Albums of the week: Drake, The Boxer Rebellion, Gregory Porter, Mike Posner and Jealous of the Birds
Drake drops his new album Views, Mike Posner stages a comeback with A Night Alone, while US jazz artist Gregory Porter offers up new material on Take Me To The Alley. Here we round up the best of this week’s new CD releases.
DRAKE — VIEWS
2015 was a triumphant year for Drake —three platinum-selling singles, two successful surprise mix tapes and one of the most memorable music videos of recent times (who didn’t try the Hotline Bling dance?).
After such staggering success, there was a lot of hype for his fourth studio album, Views, to live up to.
Drake’s 20-track offering is a massive melting pot of perfect-for-radio pop (see Too Good ft Rihanna), straight rap songs (Grammys ft Future) experimentation with dancehall (Controlla) and his trademark special — thinking about your ex and wallowing (Childs Play, and Redemption).
Critics and fans were quick to compare Views to Drake’s rich back catalogue of critically acclaimed mixtapes and albums — some claiming it didn’t match up to previous efforts while others praised him for conquering new musical ground. Either way, you’re probably doing okay if your biggest threat is your own discography.
THE BOXER REBELLION — OCEAN BY OCEAN
Ocean By Ocean, The Boxer Rebellion’s fifth studio album, is undoubtedly their best and most cohesive since they formed in 2001.
Clearly influenced by the likes of Muse, Radiohead, and The National, their guitar and keyboard-driven indie rock is made for big arenas, although Tennessee-born Nathan Nicholson on guitar and vocals, lead guitarist Andrew Smith, bassist Adam Harrison and drummer Piers Hewitt, have yet to join the likes of The Killers and Coldplay in rock music’s ‘A’ division.
Nicholson’s falsetto actually draws favourable comparison with Chris Martin, while the band’s knack for penning catchy, singalong songs, suggests their time has come with Ocean By Ocean, which is uniformly excellent.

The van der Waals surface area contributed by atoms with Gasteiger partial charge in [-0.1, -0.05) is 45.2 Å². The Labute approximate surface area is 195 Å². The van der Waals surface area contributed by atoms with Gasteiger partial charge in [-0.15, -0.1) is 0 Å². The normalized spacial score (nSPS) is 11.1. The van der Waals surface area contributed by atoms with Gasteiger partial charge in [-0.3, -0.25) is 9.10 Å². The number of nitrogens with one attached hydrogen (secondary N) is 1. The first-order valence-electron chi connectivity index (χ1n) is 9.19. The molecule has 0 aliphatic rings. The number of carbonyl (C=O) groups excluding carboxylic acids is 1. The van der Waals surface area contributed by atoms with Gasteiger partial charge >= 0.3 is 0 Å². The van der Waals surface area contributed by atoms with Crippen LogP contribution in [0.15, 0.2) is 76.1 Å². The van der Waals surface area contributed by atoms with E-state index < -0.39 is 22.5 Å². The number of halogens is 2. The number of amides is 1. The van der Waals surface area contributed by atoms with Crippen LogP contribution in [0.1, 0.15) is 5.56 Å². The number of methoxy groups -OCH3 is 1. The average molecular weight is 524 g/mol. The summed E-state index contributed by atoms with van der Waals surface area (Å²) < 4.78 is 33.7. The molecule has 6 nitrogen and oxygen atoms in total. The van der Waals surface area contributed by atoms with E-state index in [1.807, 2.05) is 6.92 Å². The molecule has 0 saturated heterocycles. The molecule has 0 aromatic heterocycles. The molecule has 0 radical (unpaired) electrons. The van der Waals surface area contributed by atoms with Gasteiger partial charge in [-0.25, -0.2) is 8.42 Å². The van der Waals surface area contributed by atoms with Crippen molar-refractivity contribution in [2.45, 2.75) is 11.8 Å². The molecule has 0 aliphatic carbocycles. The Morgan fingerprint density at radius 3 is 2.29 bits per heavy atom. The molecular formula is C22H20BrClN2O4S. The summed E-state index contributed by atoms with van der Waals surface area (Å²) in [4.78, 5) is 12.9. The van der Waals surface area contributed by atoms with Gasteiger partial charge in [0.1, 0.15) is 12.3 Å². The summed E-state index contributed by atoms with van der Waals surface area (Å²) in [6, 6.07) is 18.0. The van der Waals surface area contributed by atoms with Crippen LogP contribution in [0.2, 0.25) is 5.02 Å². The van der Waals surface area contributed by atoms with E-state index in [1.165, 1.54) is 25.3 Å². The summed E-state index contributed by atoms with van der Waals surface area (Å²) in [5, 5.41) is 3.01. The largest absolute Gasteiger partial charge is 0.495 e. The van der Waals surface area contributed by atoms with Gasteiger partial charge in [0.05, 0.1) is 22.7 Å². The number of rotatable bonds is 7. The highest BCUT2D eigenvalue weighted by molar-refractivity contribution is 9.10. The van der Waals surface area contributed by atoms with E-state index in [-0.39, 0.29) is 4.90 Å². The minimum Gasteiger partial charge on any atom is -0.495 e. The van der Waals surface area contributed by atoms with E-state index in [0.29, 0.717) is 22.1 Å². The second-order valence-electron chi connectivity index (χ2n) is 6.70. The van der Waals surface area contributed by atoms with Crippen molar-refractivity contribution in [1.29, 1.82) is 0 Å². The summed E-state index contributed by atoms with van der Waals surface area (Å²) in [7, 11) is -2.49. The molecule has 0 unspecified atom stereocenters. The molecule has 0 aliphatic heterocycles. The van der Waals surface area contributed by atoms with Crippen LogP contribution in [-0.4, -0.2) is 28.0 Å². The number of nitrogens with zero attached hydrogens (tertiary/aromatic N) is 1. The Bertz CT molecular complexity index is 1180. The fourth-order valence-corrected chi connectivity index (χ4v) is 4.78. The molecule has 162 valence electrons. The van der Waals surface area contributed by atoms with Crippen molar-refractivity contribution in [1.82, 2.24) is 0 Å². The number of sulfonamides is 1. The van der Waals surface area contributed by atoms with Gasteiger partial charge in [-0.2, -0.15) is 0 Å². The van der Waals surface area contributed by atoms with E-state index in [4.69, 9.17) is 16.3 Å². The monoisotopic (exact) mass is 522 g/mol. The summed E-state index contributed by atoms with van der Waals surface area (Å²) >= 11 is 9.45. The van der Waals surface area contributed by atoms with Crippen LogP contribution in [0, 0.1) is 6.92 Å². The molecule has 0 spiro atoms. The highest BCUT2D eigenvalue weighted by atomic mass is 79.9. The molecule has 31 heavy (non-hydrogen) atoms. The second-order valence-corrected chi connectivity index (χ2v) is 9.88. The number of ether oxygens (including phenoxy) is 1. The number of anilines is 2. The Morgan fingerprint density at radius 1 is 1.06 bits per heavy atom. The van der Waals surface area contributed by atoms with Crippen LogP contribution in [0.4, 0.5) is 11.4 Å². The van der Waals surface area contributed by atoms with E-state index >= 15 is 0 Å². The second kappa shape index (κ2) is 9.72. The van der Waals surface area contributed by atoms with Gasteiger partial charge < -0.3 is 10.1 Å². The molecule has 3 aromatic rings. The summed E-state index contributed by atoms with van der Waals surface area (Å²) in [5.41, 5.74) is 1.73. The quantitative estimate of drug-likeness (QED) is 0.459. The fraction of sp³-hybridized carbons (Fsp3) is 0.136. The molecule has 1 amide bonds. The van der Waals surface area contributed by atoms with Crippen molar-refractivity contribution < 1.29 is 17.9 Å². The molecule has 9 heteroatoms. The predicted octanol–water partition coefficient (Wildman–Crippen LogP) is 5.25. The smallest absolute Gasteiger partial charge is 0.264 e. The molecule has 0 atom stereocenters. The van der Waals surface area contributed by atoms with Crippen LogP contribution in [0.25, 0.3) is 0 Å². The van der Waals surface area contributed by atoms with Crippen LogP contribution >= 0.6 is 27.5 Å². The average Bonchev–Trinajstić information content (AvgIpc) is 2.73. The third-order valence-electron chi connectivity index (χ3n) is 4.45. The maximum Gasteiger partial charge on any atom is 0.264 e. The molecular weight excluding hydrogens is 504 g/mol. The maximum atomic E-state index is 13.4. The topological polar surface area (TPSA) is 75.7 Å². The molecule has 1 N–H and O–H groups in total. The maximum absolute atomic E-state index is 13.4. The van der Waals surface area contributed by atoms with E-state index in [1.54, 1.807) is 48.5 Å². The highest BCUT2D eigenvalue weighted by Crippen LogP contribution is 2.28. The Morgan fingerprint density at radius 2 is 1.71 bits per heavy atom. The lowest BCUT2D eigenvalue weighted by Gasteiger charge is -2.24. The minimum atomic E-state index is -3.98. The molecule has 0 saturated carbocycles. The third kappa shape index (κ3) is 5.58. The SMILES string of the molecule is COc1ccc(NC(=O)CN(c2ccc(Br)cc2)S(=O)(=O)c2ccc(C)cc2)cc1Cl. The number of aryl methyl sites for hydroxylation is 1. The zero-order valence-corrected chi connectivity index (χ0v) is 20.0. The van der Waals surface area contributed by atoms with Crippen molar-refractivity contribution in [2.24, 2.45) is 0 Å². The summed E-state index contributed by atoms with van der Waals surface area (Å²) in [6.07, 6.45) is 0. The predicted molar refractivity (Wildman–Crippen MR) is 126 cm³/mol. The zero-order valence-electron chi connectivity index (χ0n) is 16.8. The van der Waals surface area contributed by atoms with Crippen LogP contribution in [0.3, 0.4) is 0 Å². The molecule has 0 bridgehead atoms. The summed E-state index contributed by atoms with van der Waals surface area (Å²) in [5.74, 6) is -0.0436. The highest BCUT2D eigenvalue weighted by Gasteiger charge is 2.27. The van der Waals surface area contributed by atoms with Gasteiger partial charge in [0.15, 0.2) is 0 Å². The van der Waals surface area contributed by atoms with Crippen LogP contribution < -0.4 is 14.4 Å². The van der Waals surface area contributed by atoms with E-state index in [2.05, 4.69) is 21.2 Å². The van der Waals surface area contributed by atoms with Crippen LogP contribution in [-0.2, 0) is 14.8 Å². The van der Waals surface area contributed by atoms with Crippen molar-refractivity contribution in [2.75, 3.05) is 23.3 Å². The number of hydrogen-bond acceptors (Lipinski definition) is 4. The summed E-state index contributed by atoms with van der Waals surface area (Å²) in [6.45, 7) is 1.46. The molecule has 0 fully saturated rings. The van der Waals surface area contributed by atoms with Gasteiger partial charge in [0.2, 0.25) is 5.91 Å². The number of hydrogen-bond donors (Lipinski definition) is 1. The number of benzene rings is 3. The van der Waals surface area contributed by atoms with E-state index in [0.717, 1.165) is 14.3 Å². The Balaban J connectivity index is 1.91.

Guitars and synths to the fore, Weapon gets things off to a flying start with Nicholson in fine voice and the band swiftly hitting their stride; Pull Yourself Together is another corker, whilst Keep Me Close is a belter of a tune designed to be played loud at every opportunity.
All in all Ocean By Ocean is a quantum leap forward from their last album, Promises, and could — indeed should — make them major players.
GREGORY PORTER — TAKE ME TO THE ALLEY
Gregory Porter makes jazz that’s hard not to roll your shoulders to, even if you hate the shuffling, scudding, hippity-hop of traditional jazz music.
Take Me To The Alley is a bewitching, pared down record, spilling the sophisticated kind of music you’d want playing in the background when your dinner guests turn up.
The American singer and Grammy Award winner (for his 2013 album, Liquid Spirit) pours out luxurious, soulful vocals with what seems to be incredible ease. Consequence Of Love ripples with emotion, punctuated with a sax that yanks on your heartstrings, In Fashion ups the tempo, jauntily riffing, the chorus plinking away, while the warming Holding On yearns and soars.
It’s a romantic and soothing set of songs brilliantly crafted, so if you and Porter are yet to be introduced, now’s the time.
MIKE POSNER — AT NIGHT, ALONE
Only those who haven’t turned on the radio this year might have not heard Mike Posner’s comeback track I Took A Pill In Ibiza (Seeb remix) which topped charts worldwide.
The catchy chart-topper demonstrates the other side of fame, and has re-introduced the American singer-songwriter and producer to the ears of many. He hasn’t been resting on his laurels in his six-year sabbatical since his hit single Cooler Than Me made it into the top 10 though, in fact, he’s helped pen a number of smash songs for artists including Justin Bieber, Labrinth and Maroon 5.
His latest album At Night, Alone is a mixture of sounds from the dance heavy I Took A Pill, to the more stripped back, acoustic tones of Buried in Detroit.
Be As You Are has a punchy drumbeat and big band feel, whilst In The Arms Of A Stranger shows off Posner’s vocal range and is a standout track.
A one-trick pony Posner certainly is not.
JEALOUS OF THE BIRDS — PARMA VIOLET
Not to be confused with indie kids Palma Violets, Jealous Of The Birds is actually tousle-haired singer songwriter and multi-instrumentalist Naomi Hamilton, from Co Armagh, Ireland.
This, her debut record, is an inoffensive yet largely forgettable collection of songs that tends to err on the side of twee.
There are sparks that reveal a lyrical talent that, if taken in a less folksy, traditional direction, could have rivalled the likes of angsty, acoustic marvel Courtney Barnett — but it doesn’t get there. Goji Berry Sunset is the most singalong tune on the record, snappy and sweet, while Miss Misanthrope sways liltingly, prettily, but the rest merges into an indistinct, yet not unpleasant, wave of meandering sounds.
There are country airs and yearning chords, but it all falls short.